So why do some companies go further and ask visitors to check a digital box? It’s just an extra measure of caution, and it becomes more important with larger businesses. Imagine you’re a company that has just been sued by website visitors claiming that they weren’t aware of your ToU. In that case, it’s great to be able to say “Your Honor, not only was our Terms of Use prominently displayed at all times, but in fact here we have a digital record of the plaintiff’s checked box, saying she read our Terms of Use.” While the check box is extra protection, it’s also more friction and frustration for your users, so you’ll want to balance the benefit against the damage it does to your User Experience and online conversions. For most companies, especially smaller ones, it’s usually fine to skip the check box.

Does my business need to be incorporated as a company in order to have a Terms of Use or Privacy Policy?

No. Whether the business is a sole proprietorship (unincorporated) or a legally organized company makes no difference. If you’re a sole proprietorship, then the ToU and Privacy Policy refer to you individually, rather than your company.

Do a Terms of Use and a Privacy Policy have to be two different documents? Can I combine them?

There’s no law saying these have to be separate documents. Legally, you could have the Privacy Policy be part of your ToU if you like. If you do that, just be sure that it is clearly identified under a separate heading in your Terms of Use, and that the home page of your website has a clear and conspicuous “Privacy Policy” link that leads directly to that part of your Terms.

But we recommend keeping the two documents separate anyway. This makes it easier for visitors to find and understand them, and that’s really the key to these documents – make it easy for people to understand how your website works. There’s an additional consideration, too: a Privacy Policy needs to apply to everybody who visits the website, but the ToU might (depending on the website) apply not to all website visitors but only that subset of visitors who become customers of the company operating the website.

What’s the difference between a Terms of Use, Terms of Service, User Agreement, etc?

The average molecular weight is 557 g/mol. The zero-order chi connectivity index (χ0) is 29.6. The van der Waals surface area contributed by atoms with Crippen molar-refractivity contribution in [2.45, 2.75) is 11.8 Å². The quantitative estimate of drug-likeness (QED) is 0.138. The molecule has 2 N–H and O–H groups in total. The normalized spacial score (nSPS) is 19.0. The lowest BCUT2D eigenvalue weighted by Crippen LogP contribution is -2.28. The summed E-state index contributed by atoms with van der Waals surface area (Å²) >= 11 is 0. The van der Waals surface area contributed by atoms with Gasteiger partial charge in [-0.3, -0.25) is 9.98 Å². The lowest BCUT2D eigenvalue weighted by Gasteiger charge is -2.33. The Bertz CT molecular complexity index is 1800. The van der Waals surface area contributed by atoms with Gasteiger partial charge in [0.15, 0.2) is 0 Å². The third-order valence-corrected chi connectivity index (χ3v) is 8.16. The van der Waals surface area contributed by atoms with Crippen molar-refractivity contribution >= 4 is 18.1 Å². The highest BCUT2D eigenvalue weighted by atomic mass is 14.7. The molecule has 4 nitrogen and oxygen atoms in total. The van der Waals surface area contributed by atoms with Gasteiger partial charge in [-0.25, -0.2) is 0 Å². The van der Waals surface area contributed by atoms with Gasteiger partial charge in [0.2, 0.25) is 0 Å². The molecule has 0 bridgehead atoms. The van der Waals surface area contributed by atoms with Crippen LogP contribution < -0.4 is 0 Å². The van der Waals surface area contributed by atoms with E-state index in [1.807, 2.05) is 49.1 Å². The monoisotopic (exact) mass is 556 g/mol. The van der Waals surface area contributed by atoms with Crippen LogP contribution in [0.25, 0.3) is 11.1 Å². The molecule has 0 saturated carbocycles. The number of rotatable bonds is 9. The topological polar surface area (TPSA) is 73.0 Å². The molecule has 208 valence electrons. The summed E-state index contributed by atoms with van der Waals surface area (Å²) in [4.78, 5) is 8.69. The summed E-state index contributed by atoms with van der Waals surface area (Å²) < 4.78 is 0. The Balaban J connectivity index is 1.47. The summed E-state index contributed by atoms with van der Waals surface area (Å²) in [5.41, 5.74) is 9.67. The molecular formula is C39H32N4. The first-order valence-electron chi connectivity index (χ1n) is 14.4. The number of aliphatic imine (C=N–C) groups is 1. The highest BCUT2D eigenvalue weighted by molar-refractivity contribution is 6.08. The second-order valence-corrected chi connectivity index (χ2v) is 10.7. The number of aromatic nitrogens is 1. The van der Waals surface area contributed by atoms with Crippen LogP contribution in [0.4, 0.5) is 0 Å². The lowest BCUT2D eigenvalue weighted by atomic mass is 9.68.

No difference. The contract between you and your website visitors can be called any of these. If you don’t have a stylistic preference, we recommend “Terms of Use” for a simple reason: it’s shorter, and all else equal, keep legal documents shorter rather than longer.

How do I write my Terms of Use and Privacy Policy? Can I copy and paste from another website?

Please don’t. Doing that with a Privacy Policy is far worse than having no Privacy Policy at all — it can amount to deceptive advertising, because you can end up claiming to comply with privacy practices that you don’t actually follow. The U.S. Federal Trade Commission routinely sues companies for doing that. And Terms of Use can vary enormously, so copying them may leave you with the wrong type of intellectual property clauses, liability provisions or more. Talk to a lawyer in your home state — these documents are critical business assets, and they’re really affordable.

Do these documents need to be written in boring legalese? What if I want to make them informal or even funny?

No! These don’t have to be boring. In fact, a lot of our clients prefer these to be written in an informal or “plain English” style. We encourage that! These documents serve legal purposes, but they’re also marketing assets — it’s okay to have them support your brand and customer experience. We feel so strongly about this that we wrote this longer article about our love for plain-English legal documents.


Adam Nyhan

Adam Nyhan represents clients in Maine, Silicon Valley and globally in software, privacy, trademark and business law matters. He is also the co-founder of a Software-as-a-Service startup and a former in-house attorney at a software firm in New York City.